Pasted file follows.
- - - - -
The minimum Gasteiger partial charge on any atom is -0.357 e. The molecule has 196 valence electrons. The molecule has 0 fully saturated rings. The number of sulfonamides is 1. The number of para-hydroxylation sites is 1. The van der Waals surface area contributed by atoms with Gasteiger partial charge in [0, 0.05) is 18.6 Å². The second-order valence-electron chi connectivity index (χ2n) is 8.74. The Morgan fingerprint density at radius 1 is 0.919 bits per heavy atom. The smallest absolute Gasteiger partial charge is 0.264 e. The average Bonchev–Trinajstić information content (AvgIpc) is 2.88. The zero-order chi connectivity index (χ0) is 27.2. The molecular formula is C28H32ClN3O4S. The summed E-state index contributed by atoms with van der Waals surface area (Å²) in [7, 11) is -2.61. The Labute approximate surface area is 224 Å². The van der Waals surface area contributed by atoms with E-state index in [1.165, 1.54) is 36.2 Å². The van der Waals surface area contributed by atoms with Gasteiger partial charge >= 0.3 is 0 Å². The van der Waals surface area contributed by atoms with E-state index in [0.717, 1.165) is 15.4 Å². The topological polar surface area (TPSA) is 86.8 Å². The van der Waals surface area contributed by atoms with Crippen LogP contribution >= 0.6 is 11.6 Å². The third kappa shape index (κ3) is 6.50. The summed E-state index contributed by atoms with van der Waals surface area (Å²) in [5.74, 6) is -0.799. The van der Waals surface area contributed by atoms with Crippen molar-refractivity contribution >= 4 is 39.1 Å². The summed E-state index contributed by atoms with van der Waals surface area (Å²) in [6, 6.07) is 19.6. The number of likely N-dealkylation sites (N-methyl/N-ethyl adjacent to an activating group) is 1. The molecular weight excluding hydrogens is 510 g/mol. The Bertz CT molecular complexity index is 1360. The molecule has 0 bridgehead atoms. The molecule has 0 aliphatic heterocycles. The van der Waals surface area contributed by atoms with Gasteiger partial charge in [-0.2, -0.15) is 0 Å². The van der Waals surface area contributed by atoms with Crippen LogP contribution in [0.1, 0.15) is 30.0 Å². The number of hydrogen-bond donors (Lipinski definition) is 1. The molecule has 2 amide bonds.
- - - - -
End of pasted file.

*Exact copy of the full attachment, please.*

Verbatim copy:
The minimum Gasteiger partial charge on any atom is -0.357 e. The molecule has 196 valence electrons. The molecule has 0 fully saturated rings. The number of sulfonamides is 1. The number of para-hydroxylation sites is 1. The van der Waals surface area contributed by atoms with Gasteiger partial charge in [0, 0.05) is 18.6 Å². The second-order valence-electron chi connectivity index (χ2n) is 8.74. The Morgan fingerprint density at radius 1 is 0.919 bits per heavy atom. The smallest absolute Gasteiger partial charge is 0.264 e. The average Bonchev–Trinajstić information content (AvgIpc) is 2.88. The zero-order chi connectivity index (χ0) is 27.2. The molecular formula is C28H32ClN3O4S. The summed E-state index contributed by atoms with van der Waals surface area (Å²) in [7, 11) is -2.61. The Labute approximate surface area is 224 Å². The van der Waals surface area contributed by atoms with E-state index in [1.165, 1.54) is 36.2 Å². The van der Waals surface area contributed by atoms with Gasteiger partial charge >= 0.3 is 0 Å². The van der Waals surface area contributed by atoms with E-state index in [0.717, 1.165) is 15.4 Å². The topological polar surface area (TPSA) is 86.8 Å². The van der Waals surface area contributed by atoms with Crippen LogP contribution >= 0.6 is 11.6 Å². The third kappa shape index (κ3) is 6.50. The summed E-state index contributed by atoms with van der Waals surface area (Å²) in [5.74, 6) is -0.799. The van der Waals surface area contributed by atoms with Crippen molar-refractivity contribution >= 4 is 39.1 Å². The summed E-state index contributed by atoms with van der Waals surface area (Å²) in [6, 6.07) is 19.6. The number of likely N-dealkylation sites (N-methyl/N-ethyl adjacent to an activating group) is 1. The molecular weight excluding hydrogens is 510 g/mol. The Bertz CT molecular complexity index is 1360. The molecule has 0 bridgehead atoms. The molecule has 0 aliphatic heterocycles. The van der Waals surface area contributed by atoms with Gasteiger partial charge in [-0.2, -0.15) is 0 Å². The van der Waals surface area contributed by atoms with Crippen LogP contribution in [0.1, 0.15) is 30.0 Å². The number of hydrogen-bond donors (Lipinski definition) is 1. The molecule has 2 amide bonds.